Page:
I’m going to start off by showing you how to track statistics in real-time. It’s not the optimal way to gauge application performance for Dynamic Memory tuning, but it introduces you to the necessary skills of counter selection and display manipulation without showing you too much at once.

  1. Open Performance Monitor, preferably on a computer that is running all of the time. You can find it in Administrative Tools or you can execute perfmon.exe from any prompt. The general recommendation is to run it on a computer other than the one that you are monitoring. If you are doing so, ensure that you run the program using credentials of an account that can log on to that computer. The two computers do not need to be running the same version or edition of Windows.
  2. The most meaningful performance tracking is done in the background over a long period of time, but for illustrative purposes, we’ll begin with a short real-time scan. Make sure that you are on the Performance Monitor node of the Monitoring Tools branch. In the center pane, click the button with the large green + icon or right-click on the graph and choose Add Counter:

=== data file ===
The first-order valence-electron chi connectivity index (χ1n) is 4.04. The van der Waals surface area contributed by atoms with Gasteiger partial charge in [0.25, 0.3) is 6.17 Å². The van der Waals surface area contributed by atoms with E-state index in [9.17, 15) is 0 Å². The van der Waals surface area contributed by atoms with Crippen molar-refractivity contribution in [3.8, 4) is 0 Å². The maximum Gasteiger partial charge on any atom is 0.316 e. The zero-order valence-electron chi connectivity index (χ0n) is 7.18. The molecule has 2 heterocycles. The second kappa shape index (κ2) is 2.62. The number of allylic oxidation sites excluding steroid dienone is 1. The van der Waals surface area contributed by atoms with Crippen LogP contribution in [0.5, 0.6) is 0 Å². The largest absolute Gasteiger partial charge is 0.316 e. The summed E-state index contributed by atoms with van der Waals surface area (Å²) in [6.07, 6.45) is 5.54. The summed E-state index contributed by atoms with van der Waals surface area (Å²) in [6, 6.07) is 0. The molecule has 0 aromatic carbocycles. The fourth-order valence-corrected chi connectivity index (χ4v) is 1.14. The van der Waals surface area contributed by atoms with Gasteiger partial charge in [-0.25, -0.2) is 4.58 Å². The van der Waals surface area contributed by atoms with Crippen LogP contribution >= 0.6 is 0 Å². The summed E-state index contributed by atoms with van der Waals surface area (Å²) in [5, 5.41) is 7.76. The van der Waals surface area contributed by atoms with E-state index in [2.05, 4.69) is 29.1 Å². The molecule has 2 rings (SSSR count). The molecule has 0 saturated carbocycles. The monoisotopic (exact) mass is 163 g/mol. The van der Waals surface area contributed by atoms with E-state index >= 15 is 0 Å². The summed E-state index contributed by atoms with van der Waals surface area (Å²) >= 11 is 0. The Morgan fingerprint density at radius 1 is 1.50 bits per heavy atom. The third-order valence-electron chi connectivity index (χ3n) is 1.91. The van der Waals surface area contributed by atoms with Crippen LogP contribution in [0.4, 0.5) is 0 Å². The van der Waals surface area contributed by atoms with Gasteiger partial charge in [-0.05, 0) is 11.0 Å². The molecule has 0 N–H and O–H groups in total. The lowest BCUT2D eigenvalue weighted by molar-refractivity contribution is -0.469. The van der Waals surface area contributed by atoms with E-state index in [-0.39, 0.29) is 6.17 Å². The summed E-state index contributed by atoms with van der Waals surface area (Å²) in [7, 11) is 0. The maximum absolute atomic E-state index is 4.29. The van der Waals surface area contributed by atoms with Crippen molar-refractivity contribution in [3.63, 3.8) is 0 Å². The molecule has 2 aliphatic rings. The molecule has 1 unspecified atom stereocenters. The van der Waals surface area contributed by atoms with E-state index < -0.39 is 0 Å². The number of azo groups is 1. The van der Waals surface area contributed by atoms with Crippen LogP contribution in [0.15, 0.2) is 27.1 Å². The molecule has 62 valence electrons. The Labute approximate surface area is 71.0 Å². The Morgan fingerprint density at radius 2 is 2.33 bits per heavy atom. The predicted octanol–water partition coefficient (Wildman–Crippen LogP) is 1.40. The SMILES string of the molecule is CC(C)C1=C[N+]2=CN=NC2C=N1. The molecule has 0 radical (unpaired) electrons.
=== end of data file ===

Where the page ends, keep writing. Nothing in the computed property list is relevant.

Performance Monitor - Add Counter

    Performance Monitor – Add Counter


  3. If you’re going to be monitoring another computer, then the very first thing that you want to do on the Add Counters screen is target that computer. Browse to it or type a resolvable name and then [TAB] away from the field. There will be a pause while it connects to the remote computer and queries the available counters:
    Performance Monitor - Remote Computer

    Performance Monitor – Remote Computer


  4. Everything that we care about for this blog post is under the Process tree (not the Processor tree). Expand that:
    Performance Monitor - Process Group

    Performance Monitor – Process Group


  5. The next action is counter selection. Still in the Process section, scroll down to Working Set and click to highlight it. In the Instances of selected object pane directly underneath the counter pane, locate the process that you want to watch and click to highlight it. Finally, click the Add >> button so that it moves to the Added counters pane:
    Performance Monitor - Counter Selection

    Performance Monitor – Counter Selection


  6. Scroll up a bit and repeat step 5 for Page faults / sec.
  7. Click OK. This will return you back to the main Performance Monitor window where the results of your selections should appear on the graph. In the default configuration, this display is often useless, so don’t worry if it doesn’t make any sense at first.
  8. Look toward the bottom of the screen, underneath the graph. You should see three line items, with each line starting with a checkbox. One of the items, probably the first, is %Processor Time for the local computer; uncheck it or right-click and choose the context menu option to remove it:
    Performance Monitor - Graph Counter Items